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yachtbrokerguy 03-27-2012 10:55 AM

boat purchase sea trial
 
Here is some information for boat buyers about a pre-purchase survey sea trial.

After a purchase has been agreed and an agreemeert has been signed we do the survey and sea trial.

*If it is a larger boat with diesels it is best to have an engine surveyor on board in addition to to the boat surveyor.

The engine surveyors want the engines to be cold for the first start up, they will attach all of their sensors and monitors to get their own true readings of pressures and temperatures. Then off to the boat yard for a haul out. This is usuallly done first to confirm that the bottom is clean and that the props are OK, so that true full throttle tests can be done with clean bottom and props. The buyer pays for hauling and pressure washing. It is common for the seller to pay for prop cleaning if needed.

Then out to a place where the boat can run up to speed to check steering, auto pilot, radar and all the other equipment. A full throttle run for a few minutes makes the seller cringe but is needed to show that the engines reach to proper full RPM. Then some back down tests to check engine mounts and sometime high throttle runs on one engine at a time only.

Then back to the dock to finish testing all the equipmjent and then discuss the findings. Oil samples are taken after the run and they should be available within a few days, plus the written report from the surveyor should be recieved by the buyer within 48 hours. At the dock are the last checks including the anchor windlass, davit and swim platform lift if equiped, these are done last in case of a failure so the sea trial can still take place. A quick run in the dinghy is good because the gas could be old and glog the fuel sysytem.

Then it is time to negotiate again to determine who pays for what, repairs or credits.

*

Daddyo 03-27-2012 11:53 PM

RE: boat purchase sea trial
 
Tucker,

I must disagree on a few points. An engine survey is rarely performed on anything under several hundred boat bucks and I would encourage all to always hire a surveyor well versed in the engine on the vessel your buying. The wide open throttle test is to test yes whether the engine can make WOT but it's equally or perhaps most important function is to test the cooling system for overheating. Oil samples are only relevant if there is some time on the existing oil otherwise it is only to establish a benchmark. It is rare if ever that you will get the written report in 48 hours.

Don't ever try to beat someone up at survey. What goes around comes around.

Pineapple Girl 03-28-2012 10:17 AM

RE: boat purchase sea trial
 
Daddyo, engine surveys are commonplace where I am, even on old tawainese trawlers like mine.* And we had a draft of the engine*survey the next day.*

Vyndance 03-28-2012 11:01 AM

RE: boat purchase sea trial
 
Pineapple Girl is dead on for the Left Coast. A motor survey with oil samples is always done first by an experienced buyer or an experienced broker. CAT oil kits are 26 bucks and hardcopy results are back in 48 hours. Why would one pay for a surveyor to come to a boat before knowing what shape the mechanicals are in? 48 hours is the norm to receive the hull survey by email.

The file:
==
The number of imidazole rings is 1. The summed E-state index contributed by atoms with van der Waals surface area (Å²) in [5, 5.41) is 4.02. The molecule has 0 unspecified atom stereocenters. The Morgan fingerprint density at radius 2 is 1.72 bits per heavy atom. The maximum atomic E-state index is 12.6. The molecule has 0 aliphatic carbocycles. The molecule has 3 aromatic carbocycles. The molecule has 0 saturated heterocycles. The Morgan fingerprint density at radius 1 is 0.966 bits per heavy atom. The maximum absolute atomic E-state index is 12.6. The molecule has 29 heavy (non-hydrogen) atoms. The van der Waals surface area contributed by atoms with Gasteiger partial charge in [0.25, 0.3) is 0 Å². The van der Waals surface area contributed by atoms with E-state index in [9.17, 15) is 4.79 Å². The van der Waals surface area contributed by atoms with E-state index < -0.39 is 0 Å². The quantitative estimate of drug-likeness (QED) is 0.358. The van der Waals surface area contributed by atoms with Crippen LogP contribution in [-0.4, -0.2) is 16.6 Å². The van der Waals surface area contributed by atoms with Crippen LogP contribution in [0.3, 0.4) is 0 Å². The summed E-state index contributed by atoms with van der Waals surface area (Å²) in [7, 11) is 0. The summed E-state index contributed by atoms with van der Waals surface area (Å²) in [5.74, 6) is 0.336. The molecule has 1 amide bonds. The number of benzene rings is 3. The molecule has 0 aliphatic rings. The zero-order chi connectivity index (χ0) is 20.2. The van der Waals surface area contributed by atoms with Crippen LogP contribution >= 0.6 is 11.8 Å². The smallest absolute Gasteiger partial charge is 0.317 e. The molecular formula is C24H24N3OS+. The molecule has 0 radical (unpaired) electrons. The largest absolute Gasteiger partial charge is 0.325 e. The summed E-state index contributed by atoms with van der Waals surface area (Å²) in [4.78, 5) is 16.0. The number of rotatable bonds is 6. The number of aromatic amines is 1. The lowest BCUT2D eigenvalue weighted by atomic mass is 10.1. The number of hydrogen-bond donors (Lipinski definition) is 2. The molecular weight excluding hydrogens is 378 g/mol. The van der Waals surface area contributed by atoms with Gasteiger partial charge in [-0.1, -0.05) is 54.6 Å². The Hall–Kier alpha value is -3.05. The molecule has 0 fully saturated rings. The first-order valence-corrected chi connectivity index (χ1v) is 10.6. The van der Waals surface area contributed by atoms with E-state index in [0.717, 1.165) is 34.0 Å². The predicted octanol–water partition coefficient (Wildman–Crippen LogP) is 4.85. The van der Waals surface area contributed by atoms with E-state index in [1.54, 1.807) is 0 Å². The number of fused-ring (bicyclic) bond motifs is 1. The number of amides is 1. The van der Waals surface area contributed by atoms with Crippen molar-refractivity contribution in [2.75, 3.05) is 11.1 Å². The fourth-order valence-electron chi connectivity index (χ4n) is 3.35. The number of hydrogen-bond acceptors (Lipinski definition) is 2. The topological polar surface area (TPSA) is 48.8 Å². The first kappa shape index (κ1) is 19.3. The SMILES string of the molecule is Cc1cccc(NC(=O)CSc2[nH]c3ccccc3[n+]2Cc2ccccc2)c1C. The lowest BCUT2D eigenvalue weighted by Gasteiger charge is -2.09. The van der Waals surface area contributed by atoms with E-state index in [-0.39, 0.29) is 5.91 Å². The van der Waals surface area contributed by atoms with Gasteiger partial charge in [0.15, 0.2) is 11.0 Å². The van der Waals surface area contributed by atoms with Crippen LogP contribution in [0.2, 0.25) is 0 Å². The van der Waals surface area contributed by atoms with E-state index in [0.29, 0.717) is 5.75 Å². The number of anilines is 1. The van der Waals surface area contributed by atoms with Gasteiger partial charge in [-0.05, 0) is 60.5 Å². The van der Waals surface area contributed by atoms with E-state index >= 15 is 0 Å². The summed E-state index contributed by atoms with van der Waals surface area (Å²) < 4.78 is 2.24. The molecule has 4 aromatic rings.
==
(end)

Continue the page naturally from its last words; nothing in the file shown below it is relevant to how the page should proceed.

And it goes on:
Conrad 03-28-2012 11:38 AM

RE: boat purchase sea trial
 
I would certainly have an engine survey done. We had one done on our last purchase; the cost was $300-400 as I recall, but we discovered some issues that the seller covered at his cost of around $1000.*

The survey, like the oil analysis, gives you a baseline to start from.

But the single biggest benefit is peace of mind, assuming that it is a thorough survey.

yachtbrokerguy 03-28-2012 12:22 PM

RE: boat purchase sea trial
 
The main negotiations after a survey are for the surprises. Buyers can see where work has to be done during the inspections prior to an offer, and sellers will know most things that need work. However on many occasions the seller has no idea that something has a problem, and things that worked last week may not work this week.
It is not to try to beat someone up after a survey but to be fair about getting the boat in the condition that it is supposed to be in. Maintenance and wear items should be paid by the buyer, but non functioning bilge pumps, high water alarms, bent or dinged props and similar items are certainly items to be negotiated.

Pineapple Girl 03-28-2012 01:03 PM

RE: boat purchase sea trial
 
Quote:

yachtbrokerguy wrote:
The main negotiations after a survey are for the surprises. Buyers can see where work has to be done during the inspections prior to an offer, and sellers will know most things that need work. However on many occasions the seller has no idea that something has a problem, and things that worked last week may not work this week.
It is not to try to beat someone up after a survey but to be fair about getting the boat in the condition that it is supposed to be in. Maintenance and wear items should be paid by the buyer, but non functioning bilge pumps, high water alarms, bent or dinged props and similar items are certainly items to be negotiated.
Very true.**A boat we bought a few years back was pretty new and looked good because it was lightly used.* But it hadn't really been MAINTAINED and as a result the shaft had to be replaced due to extensive electrolysis (no zincs).* Nobody knew that until the boat was pulled and after much back and forth the seller and broker paid for the replacement as it was not a normal wear item on a five year old boat.


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